Bringing together 11 recently-hired nonprofit chief executives (one to three years into their current tenure), the focus group provided first-hand testimony on the challenges facing a new leader, strategies for navigating a new role successfully, and fresh insight into the need for leadership transition literacy. 

“Never underestimate the importance of culture fit between a new leader and the organization..."

All focus group participants identified challenges related to being the new leader. Those without a succession plan building internal talent and driving the search process reported more difficult challenges: some entered unknowingly in an emergency rescue role, while others were operating from very limited knowledge of the position and the state of the organization.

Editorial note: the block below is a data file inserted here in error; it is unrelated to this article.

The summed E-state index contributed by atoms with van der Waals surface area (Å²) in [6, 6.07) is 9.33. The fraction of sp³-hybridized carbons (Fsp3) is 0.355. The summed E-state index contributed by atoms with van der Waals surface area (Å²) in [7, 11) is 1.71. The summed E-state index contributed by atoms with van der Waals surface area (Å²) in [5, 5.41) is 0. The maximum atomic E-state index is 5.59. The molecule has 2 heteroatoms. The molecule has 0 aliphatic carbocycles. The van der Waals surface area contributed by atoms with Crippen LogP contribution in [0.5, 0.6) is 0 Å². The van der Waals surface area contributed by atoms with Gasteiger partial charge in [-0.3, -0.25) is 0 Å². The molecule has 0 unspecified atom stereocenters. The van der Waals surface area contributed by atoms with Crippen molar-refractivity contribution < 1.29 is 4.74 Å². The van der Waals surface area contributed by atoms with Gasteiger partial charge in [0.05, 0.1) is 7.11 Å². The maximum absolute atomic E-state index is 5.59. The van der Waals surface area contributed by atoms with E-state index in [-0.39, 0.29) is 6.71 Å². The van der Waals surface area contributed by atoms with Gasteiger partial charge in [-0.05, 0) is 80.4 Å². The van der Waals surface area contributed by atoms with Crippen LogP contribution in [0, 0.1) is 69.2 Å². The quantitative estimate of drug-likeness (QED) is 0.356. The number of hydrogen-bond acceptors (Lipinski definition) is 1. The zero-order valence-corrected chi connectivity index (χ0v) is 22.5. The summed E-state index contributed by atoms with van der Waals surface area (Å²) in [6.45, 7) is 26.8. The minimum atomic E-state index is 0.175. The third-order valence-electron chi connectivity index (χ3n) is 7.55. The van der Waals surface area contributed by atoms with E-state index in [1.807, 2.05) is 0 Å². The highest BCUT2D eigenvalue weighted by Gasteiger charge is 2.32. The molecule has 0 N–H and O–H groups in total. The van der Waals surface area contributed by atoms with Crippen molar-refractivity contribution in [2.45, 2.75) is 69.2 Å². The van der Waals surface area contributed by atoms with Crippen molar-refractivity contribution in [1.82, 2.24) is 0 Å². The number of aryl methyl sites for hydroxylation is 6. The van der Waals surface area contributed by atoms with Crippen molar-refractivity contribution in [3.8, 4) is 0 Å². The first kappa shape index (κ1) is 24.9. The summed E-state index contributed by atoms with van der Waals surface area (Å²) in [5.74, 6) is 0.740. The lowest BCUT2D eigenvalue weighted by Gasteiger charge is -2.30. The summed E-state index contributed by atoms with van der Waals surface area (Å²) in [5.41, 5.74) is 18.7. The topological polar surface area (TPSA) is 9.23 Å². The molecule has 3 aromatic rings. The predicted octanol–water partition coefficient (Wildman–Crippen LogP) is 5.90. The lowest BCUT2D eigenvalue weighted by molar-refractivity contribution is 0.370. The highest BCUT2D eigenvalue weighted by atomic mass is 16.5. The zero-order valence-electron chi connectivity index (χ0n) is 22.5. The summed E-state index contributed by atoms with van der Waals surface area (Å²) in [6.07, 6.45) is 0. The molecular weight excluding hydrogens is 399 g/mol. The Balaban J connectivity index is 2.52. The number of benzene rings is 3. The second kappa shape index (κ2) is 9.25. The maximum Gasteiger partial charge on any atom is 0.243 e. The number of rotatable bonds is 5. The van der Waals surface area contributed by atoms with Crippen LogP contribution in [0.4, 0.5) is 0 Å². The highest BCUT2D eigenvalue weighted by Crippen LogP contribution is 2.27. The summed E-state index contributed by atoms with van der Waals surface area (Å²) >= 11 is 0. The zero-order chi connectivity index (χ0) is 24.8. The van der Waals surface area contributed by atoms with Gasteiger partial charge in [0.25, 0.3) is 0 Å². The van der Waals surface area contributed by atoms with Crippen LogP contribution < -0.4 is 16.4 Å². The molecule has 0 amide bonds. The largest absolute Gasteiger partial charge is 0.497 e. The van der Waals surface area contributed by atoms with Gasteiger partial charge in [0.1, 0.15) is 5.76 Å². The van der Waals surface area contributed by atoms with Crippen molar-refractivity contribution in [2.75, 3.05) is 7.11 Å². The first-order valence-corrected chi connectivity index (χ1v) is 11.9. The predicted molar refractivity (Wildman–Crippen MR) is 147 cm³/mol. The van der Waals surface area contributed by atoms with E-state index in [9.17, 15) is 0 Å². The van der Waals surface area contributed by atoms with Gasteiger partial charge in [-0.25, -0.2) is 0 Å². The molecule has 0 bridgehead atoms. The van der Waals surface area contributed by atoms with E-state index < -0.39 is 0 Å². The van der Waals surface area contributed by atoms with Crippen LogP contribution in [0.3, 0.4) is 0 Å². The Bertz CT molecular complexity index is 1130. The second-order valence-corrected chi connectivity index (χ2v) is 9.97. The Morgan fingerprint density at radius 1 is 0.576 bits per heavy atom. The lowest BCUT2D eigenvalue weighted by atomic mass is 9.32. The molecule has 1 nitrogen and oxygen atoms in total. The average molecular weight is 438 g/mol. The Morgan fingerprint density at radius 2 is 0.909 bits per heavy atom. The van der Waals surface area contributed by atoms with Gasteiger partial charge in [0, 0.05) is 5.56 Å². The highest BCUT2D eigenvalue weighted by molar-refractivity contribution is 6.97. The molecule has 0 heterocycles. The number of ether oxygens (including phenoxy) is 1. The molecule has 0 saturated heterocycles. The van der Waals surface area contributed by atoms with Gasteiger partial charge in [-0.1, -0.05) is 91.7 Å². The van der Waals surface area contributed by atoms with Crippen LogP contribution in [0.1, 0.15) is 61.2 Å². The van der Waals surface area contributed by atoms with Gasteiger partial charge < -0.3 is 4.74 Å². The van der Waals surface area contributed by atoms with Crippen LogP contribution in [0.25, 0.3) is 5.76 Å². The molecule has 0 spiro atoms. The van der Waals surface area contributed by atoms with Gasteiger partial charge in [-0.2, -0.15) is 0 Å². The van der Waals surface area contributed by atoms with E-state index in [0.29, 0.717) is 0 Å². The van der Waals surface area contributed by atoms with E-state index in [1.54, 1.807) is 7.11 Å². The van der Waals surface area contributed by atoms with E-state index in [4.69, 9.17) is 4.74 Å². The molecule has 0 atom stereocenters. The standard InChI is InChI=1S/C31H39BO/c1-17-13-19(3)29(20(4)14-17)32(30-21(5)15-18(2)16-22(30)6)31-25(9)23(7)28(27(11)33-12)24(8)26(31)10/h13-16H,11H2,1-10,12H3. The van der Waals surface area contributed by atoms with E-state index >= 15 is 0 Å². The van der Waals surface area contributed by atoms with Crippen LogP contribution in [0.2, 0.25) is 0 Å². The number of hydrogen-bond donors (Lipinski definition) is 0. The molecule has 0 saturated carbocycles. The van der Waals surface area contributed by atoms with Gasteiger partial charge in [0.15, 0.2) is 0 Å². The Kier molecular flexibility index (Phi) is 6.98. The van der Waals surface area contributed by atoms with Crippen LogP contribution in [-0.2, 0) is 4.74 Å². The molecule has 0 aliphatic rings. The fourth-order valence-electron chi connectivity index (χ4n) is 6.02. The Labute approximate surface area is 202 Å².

Most of these focus group participants felt strongly that lack of a succession plan resulted in a disconnect between board and staff understanding of their organizations. They cited this disconnect as the most significant challenge to their transition. The disconnect could be summarized as three main issues:

1. The Importance of Organizational Culture

Boards that have not participated in a succession planning process that exposes them to building staff leadership may not grasp the internal culture and the importance of “fit” when selecting a leader. Boards may apply appropriate emphasis to known business needs when defining the position, without equal consideration of underlying culture, even if it needs a change agent. Said one focus group participant, “Never underestimate the importance of culture fit between a new leader and the organization – both the board and staff.”

2. Perceived v. Actual State of the Organization